A Brief Assessment of the Draft Constitutional Amendments by Commission member NGOs
The State Constitutional Commission, which was established on December 15, 2016, will hold a final session at the end of the week. The NGOs in the Commission would like to briefly review the constitutional amendments proposed so far.
First of all, we would like to note that the Constitution as the Supreme Law of the State should be based on a broader public and political consensus which means that explicitly negative opinions of the members of the Commission and other members of the society should not be disregarded.
Despite a number of positive changes, the draft law for revising the Constitution envisages many negative initiatives. Among them are:
As a result of the discussions, some some important positive issues have been included in the draft of the Constitution:
• The provision on integration in European and Euro-Atlantic structures has been added- the constitutional bodies within their competence commit to take all necessary actions to ensure full integration of Georgia in the European Union and the North Atlantic Treaty Organization.
• A number of human rights safeguards have been strengthened and improved
- particularly noticeable is the provision on the substantive equality under which the State undertakes to provide special measures to ensure essential equality for men and women and to eliminate inequalities that exists today; also, the right to access to the internet is expressly stated in the Constitution.
• Guarantees of constitutional independence for a number of institutions have increased/emerged, such as:
Public Broadcaster – The law shall guarantee the independence of the Public Broadcaster from state agencies and its freedom from political and substantial commercial influences.
Prosecutor’s Office - The Prosecutor’s Office is defined as a body independent from the executive authority.
Judiciary – It has been defined that a judge shall be elected based on substantiated decisions of the High Council of Justice through open ballot, based on judge’s integrity and competence.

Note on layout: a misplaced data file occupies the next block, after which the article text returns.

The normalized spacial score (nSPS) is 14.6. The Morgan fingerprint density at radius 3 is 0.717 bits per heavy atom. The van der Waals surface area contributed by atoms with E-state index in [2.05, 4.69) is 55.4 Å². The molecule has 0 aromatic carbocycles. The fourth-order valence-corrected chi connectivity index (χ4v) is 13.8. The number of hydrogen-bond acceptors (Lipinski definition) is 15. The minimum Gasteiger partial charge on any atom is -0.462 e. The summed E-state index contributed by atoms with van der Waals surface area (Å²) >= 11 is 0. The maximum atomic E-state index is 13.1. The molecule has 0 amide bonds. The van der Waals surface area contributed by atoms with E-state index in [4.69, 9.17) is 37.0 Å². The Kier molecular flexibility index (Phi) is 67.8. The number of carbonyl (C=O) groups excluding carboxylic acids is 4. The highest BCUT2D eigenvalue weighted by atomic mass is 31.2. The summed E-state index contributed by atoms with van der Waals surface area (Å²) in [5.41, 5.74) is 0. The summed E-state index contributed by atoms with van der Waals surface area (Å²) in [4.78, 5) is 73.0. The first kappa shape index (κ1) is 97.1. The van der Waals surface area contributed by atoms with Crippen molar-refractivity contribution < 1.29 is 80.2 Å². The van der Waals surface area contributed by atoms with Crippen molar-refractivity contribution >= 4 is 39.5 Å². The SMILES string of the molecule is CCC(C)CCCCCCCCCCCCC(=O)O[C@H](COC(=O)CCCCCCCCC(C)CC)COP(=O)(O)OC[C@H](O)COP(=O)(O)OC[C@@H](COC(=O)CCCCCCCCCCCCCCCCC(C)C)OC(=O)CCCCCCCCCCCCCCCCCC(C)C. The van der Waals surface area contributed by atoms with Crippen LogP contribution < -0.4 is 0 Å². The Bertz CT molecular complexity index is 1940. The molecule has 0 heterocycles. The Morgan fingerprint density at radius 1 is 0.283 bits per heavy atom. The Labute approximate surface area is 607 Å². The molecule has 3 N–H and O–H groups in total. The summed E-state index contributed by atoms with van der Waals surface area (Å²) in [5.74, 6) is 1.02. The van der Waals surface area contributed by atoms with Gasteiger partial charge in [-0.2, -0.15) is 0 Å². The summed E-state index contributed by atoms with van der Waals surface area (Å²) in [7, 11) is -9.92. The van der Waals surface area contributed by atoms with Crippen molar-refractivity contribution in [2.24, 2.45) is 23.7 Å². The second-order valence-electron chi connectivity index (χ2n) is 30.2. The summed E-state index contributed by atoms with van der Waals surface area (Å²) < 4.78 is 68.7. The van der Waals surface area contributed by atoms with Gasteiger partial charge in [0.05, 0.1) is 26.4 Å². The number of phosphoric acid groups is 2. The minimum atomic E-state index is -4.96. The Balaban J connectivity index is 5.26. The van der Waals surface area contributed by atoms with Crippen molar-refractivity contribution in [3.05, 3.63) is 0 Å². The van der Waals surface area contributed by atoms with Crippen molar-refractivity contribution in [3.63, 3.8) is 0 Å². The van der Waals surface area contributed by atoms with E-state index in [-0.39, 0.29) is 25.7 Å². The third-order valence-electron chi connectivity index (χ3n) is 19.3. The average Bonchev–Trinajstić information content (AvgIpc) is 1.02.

The fundamental direction of the work of the High Council of Justice has been defined - ensuring the independence and effectiveness of the courts, and that its rule of conduct shall be determined by an organic law.
• The parliamentary oversight mechanism has relatively enhanced:
Investigative Commission - In contrast to the current legislation, lower quorum required for the establishment of an investigative commission has been established, in particular the decision shall be made with the support of one third of the total number of the Parliament members.
• Unfair rules for Parliamentary elections, in particular:
Rule of Distribution of Mandates - The draft law for revising the constitution proposes granting all undistributed mandates to only one political party which takes the first place. Under the conditions where the number of undistributed mandates can account for 10% or more, awarding these mandates to only one party will significantly increase the disproportion between the votes and mandates obtained by the party. This approach greatly weakens the purpose of abolishing the majoritarian electoral system and will compromise the principle of fair distribution of mandates. We believe that along with the transition to the proportional system, the undistributed mandates should be allocated among the parties in proportion to their votes.